From the palest morning sky to the rich blue/green lagoon, blue dominates the new color palette. Think ocean, atmospheric and horizon colors. The evening sky offers a deeper palette with its cobalt blue and the purple of a distant mountain range. Although blue has long been a favorite of both sexes, purple changes roles from a distinctly feminine color into a gender-free capacity.
Interestingly enough, this clear, light, and luminous color palette seems to converge with the current trend towards spirituality as all the colors lend themselves to a sophisticated celestial or heavenly feeling. An outward manifestation of an inward trend perhaps?
What does this mean for your business? Will these color trends affect your product line? Well, unless you sell black and white photographs, the answer is YES!
Trend-watching at Trade Shows:
Building awareness of trends should be a priority if you plan on expanding or growing your business. I know you've heard it here in CraftLink before: trade shows are wonderful way to increase your awareness, not only of new products, and trends but with valuable business education as well.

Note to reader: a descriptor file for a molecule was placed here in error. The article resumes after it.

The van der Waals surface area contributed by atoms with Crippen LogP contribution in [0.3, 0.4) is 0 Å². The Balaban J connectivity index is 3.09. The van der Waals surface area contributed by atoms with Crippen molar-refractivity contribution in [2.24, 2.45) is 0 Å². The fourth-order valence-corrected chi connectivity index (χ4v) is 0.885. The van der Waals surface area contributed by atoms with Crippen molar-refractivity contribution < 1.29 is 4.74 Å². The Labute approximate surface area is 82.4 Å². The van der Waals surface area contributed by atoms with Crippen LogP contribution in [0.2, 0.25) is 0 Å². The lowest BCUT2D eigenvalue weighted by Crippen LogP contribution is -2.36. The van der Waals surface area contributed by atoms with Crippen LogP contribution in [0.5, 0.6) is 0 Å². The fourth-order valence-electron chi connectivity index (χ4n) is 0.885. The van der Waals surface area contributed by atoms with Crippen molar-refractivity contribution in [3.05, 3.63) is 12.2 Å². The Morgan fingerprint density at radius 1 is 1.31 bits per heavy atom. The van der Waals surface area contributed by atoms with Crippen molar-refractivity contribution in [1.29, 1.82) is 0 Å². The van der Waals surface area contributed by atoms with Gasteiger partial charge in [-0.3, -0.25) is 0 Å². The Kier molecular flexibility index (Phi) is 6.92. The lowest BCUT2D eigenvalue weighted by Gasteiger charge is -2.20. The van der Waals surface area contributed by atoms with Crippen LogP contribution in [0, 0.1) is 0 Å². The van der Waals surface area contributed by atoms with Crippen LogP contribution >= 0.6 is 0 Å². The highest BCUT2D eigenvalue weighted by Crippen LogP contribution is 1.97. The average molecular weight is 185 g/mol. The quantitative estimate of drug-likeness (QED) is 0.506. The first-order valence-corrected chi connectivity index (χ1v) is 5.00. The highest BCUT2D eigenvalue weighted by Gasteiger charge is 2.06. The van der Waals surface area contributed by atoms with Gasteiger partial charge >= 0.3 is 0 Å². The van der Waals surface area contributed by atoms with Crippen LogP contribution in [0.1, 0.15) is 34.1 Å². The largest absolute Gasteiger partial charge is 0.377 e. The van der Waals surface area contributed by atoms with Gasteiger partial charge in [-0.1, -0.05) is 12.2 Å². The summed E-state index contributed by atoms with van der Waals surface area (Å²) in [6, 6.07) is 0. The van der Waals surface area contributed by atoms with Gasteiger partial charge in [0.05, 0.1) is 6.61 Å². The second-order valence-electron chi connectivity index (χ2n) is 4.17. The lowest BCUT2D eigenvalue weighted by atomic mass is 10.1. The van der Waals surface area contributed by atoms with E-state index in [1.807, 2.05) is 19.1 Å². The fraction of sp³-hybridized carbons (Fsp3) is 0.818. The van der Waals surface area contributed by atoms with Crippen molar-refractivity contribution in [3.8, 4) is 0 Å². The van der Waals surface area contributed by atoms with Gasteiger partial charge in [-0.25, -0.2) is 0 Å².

I put on my "professional crafter" hat while attending Quilt Market in Houston, TX this last fall and looked at the show from the perspective of a PC. Outside of the obvious source of incredible inspiration from the fabulous quilt displays and vendor product booths, the educational seminar offerings were outstanding. On Tuesday, the day of show set-up the morning began with the choice of a lecture-style class on promotional ideas or how going online can help your business. Then it was right into Schoolhouse Series, a day long event of 1/2 hour and 15 minute business, product and technique demos sponsored by various vendors from the show. Most of the information from the previous article on Color Trends was gleaned from one of the Schoolhouse Series seminars that I attended by King's Road Textiles. Educational offerings continued throughout the show with lots of hands-on technique-type classes designed to give retailers a boost when designing in-store promotions and classes.